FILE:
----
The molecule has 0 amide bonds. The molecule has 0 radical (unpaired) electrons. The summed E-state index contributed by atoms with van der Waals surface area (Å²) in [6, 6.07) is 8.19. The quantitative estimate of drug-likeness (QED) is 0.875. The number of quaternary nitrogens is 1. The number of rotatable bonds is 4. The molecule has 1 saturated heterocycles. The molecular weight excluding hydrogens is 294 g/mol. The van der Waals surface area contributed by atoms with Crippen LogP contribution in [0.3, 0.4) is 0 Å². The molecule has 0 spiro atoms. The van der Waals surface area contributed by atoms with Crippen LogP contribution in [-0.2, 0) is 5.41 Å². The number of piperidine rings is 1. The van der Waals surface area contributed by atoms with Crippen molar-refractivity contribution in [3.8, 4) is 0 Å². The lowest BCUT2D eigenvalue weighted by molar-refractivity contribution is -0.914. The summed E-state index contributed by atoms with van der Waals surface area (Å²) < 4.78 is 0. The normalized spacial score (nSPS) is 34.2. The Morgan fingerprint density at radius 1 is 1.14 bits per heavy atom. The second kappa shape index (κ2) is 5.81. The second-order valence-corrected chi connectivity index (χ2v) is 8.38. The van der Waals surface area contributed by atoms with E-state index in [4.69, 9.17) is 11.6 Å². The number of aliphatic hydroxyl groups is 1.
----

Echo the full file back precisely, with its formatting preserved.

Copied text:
The molecule has 0 amide bonds. The molecule has 0 radical (unpaired) electrons. The summed E-state index contributed by atoms with van der Waals surface area (Å²) in [6, 6.07) is 8.19. The quantitative estimate of drug-likeness (QED) is 0.875. The number of quaternary nitrogens is 1. The number of rotatable bonds is 4. The molecule has 1 saturated heterocycles. The molecular weight excluding hydrogens is 294 g/mol. The van der Waals surface area contributed by atoms with Crippen LogP contribution in [0.3, 0.4) is 0 Å². The molecule has 0 spiro atoms. The van der Waals surface area contributed by atoms with Crippen LogP contribution in [-0.2, 0) is 5.41 Å². The number of piperidine rings is 1. The van der Waals surface area contributed by atoms with Crippen molar-refractivity contribution in [3.8, 4) is 0 Å². The lowest BCUT2D eigenvalue weighted by molar-refractivity contribution is -0.914. The summed E-state index contributed by atoms with van der Waals surface area (Å²) < 4.78 is 0. The normalized spacial score (nSPS) is 34.2. The Morgan fingerprint density at radius 1 is 1.14 bits per heavy atom. The second kappa shape index (κ2) is 5.81. The second-order valence-corrected chi connectivity index (χ2v) is 8.38. The van der Waals surface area contributed by atoms with E-state index in [4.69, 9.17) is 11.6 Å². The number of aliphatic hydroxyl groups is 1.